All-Female Capstone Team Delivers for Emergency Preparedness Program

April 18, 2019

In 2008, William “Bill” Cunningham established the BERT (Building Emergency Response Teams) training program to help companies and organizations better prepare for emergency situations. For more than a decade, the program has helped build safety teams in compliance with Federal Emergency Management Agency (FEMA) and Occupational Safety and Health Administration (OSHA) regulations, leveraging effective communication technology. More recently, Cunningham has been leading a different kind of team, leveraging UCI’s Informatics Senior Design Project course. Collaborating with students enrolled in the two-quarter capstone course — supported through partnerships with local corporations and organizations — Cunningham was able to better advertise BERT’s EmergaLink service while giving the students hands-on experience with a real-world project.

The BERT’s Bees Project
The team, which called themselves BERT’s Bees, consisted of the following students from the Donald Bren School of Information and Computer Sciences (ICS): Kyra Eichinger, Breanna Lee, Jacqueline Nguyen, Karen Nguyen and Princess Pancubit. These five women were tasked with developing a new website for EmergaLink, which combines BERT training and app technology.

BERT’s Bees at the Informatics Senior Design Project showcase (from left): Jacqueline Nguyen, Princess Pancubit, BERT CEO Bill Cunningham, Kyra Eichinger, Karen Nguyen and Breanna Lee.

“The benefits for BERT/EmergaLink were tangible,” says Cunningham. “There are many aspects to both BERT and EmergaLink that, properly communicated, will be instrumental in building safety teams throughout our society that will save life and limb in any type of emergency.” Properly communicating such aspects was the goal of asking the team to take one page from the BERT website and redesign it into its own separate site. “With the new, clear direction, we anticipate that EmergaLink will be taken to the state and national levels with two principals in our organization active in the state reserves working in FEMA coordination,” explains Cunningham. “I believe that this came about only because of the clarity of the message from the students.”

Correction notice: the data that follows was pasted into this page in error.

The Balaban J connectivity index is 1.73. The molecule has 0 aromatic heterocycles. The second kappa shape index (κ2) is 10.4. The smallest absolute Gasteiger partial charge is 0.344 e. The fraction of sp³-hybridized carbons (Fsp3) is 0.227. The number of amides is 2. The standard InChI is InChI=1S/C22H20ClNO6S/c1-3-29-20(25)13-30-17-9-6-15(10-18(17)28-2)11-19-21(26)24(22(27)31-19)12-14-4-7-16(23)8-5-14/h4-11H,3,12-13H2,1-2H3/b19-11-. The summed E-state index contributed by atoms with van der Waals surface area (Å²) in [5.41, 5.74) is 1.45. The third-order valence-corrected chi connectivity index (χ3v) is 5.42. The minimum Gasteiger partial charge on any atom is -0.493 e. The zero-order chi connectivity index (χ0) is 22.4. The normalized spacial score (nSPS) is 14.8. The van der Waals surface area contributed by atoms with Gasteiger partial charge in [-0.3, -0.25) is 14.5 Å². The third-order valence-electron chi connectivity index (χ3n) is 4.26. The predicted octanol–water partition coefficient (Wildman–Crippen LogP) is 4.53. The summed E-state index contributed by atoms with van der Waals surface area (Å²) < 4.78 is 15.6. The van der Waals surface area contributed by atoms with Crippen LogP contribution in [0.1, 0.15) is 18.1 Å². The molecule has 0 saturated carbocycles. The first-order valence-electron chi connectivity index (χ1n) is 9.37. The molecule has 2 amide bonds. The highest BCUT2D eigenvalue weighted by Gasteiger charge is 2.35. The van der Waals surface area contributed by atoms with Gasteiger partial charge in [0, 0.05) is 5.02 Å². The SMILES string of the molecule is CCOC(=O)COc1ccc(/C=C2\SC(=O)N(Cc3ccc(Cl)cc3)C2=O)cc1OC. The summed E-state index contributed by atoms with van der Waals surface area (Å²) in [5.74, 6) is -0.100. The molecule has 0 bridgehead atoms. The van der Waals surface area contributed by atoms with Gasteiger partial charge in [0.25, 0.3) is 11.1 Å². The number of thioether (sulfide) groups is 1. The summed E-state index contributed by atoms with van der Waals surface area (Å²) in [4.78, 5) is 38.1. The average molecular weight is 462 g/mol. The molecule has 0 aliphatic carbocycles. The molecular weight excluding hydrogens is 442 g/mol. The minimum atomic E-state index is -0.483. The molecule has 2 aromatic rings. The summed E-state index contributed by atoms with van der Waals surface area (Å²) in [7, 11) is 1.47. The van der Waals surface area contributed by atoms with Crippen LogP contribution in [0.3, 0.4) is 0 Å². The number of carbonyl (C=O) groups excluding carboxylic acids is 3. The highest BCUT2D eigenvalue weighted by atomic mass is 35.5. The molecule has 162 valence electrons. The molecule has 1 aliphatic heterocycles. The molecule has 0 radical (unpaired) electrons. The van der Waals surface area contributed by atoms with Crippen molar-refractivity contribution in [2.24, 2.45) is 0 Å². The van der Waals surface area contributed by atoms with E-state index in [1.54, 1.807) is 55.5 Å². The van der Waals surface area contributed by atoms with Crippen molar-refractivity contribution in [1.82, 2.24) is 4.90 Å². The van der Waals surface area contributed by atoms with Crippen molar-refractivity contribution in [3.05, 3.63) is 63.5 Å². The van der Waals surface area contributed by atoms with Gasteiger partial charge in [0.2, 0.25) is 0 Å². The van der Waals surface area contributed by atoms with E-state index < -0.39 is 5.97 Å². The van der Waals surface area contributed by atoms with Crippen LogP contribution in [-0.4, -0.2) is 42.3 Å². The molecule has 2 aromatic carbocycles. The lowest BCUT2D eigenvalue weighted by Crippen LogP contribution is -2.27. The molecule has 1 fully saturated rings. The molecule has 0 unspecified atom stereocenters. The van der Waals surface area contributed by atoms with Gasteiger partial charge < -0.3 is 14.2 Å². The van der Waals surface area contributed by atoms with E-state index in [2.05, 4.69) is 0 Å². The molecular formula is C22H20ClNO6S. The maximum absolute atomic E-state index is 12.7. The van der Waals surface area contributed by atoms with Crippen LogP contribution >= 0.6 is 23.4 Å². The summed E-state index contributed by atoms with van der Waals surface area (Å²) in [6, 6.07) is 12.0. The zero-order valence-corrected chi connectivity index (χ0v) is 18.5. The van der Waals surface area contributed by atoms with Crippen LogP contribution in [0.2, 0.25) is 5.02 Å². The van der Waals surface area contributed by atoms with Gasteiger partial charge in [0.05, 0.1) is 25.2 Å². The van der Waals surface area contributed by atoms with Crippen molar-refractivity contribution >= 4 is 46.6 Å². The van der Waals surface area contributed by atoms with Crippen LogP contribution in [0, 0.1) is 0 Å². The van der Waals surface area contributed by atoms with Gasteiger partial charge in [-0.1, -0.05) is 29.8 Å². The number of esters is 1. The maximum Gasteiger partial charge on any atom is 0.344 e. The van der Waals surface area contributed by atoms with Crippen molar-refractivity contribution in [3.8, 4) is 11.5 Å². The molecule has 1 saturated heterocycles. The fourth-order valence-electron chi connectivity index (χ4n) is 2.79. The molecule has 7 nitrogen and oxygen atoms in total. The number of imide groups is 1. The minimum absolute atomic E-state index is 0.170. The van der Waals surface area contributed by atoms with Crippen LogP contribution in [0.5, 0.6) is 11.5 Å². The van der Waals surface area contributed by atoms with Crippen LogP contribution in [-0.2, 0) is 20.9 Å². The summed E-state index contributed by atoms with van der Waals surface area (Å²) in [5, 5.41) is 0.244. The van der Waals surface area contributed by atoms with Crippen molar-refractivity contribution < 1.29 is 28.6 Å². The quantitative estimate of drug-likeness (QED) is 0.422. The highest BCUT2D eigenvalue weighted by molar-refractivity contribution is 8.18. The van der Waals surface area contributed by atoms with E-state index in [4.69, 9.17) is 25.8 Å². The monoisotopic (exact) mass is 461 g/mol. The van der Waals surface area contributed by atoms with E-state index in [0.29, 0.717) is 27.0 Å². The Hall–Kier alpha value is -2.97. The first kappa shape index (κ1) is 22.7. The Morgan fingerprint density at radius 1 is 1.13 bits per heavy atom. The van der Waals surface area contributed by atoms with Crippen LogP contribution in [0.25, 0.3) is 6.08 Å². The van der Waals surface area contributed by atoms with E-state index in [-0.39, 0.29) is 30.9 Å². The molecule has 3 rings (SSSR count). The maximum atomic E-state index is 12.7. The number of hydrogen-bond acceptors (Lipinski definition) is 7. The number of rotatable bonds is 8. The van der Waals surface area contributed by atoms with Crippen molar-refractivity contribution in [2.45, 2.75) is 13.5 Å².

He adds that BERT would be pleased to sponsor another capstone project. “The collaboration process with the UCI students was an interesting and substantive one,” he explains. “They quickly understood the process and were able to intuitively move the project forward [and] continually align their understanding with the end goal.”

Real-World Experience
While the capstone course created a tangible outcome for BERT and supported efforts to secure a new contract, BERT reciprocated by helping the capstone students build their portfolios and put their education to practical use. “This class allowed us to work with a real-life client on a real-world project,” says Breanna Lee, who plans to find a job in the Bay Area after graduation in June. The project helped the students develop critical soft skills as they learned how to effectively communicate with their client. “We also learned how to better elicit requirements and handle changing requirements and adjustments in scope,” she says.

Karen Nguyen, who recently accepted an offer as a business analyst for Kaiser Permanente, points out that communication was key. “Not everything will run smoothly when working on a project,” she notes. “Sometimes people’s opinions will differ, there will be miscommunication along the way and even unexpected glitches.” In the end though, she learned that “most things can be fixed through communicating with each other.”

In addition to soft skills, the team had to tackle technical difficulties as well. “The most challenging part of the course was not knowing about the technologies we were going to be using for our project,” says Princess Pancubit, who is moving to New York after graduation to work as a software engineer at Etsy. “We had to take the time to learn on our own, since we didn’t take a class prior that would teach us the knowledge we needed.”

The team also felt the weight of the responsibility handed over to them. “The biggest challenge for me was initially figuring out which direction our project was headed,” says Kyra Eichinger, currently an IT intern at Beckman Coulter. “Our partner gave us a lot of freedom in terms of what the website would look like. It was challenging to decide what would be best for our project and BERT.” The team learned the importance of project planning as they translated conversations with the client into successful design decisions.

Fortunately, “Bill was very friendly and a great communicator,” says Jacqueline Nguyen, who plans to pursue a career with a focus on UI/UX design. She adds that that his enthusiasm for the project drove their motivation.

Role Models in the Making
Jacqueline Nguyen also notes that “because most of the field is predominantly male, it was really nice to be able to work with such a great group of ladies.”

Lee agrees. “I was used to being on teams where I was the only female, so I was really thankful for this group and enjoyed our time together.” Pancubit, who is co-president of UCI’s Women in Information and Computer Sciences (WICS), echoed that sentiment. “As someone who is actively trying to close the gender gap in tech, it was an honor to be on an all-female team, since it’s so rare.”

As these future tech leaders enter the workforce ready to hit the ground running — thanks to sponsors like BERT — the rarity of such teams could become a thing of the past.

Shani Murray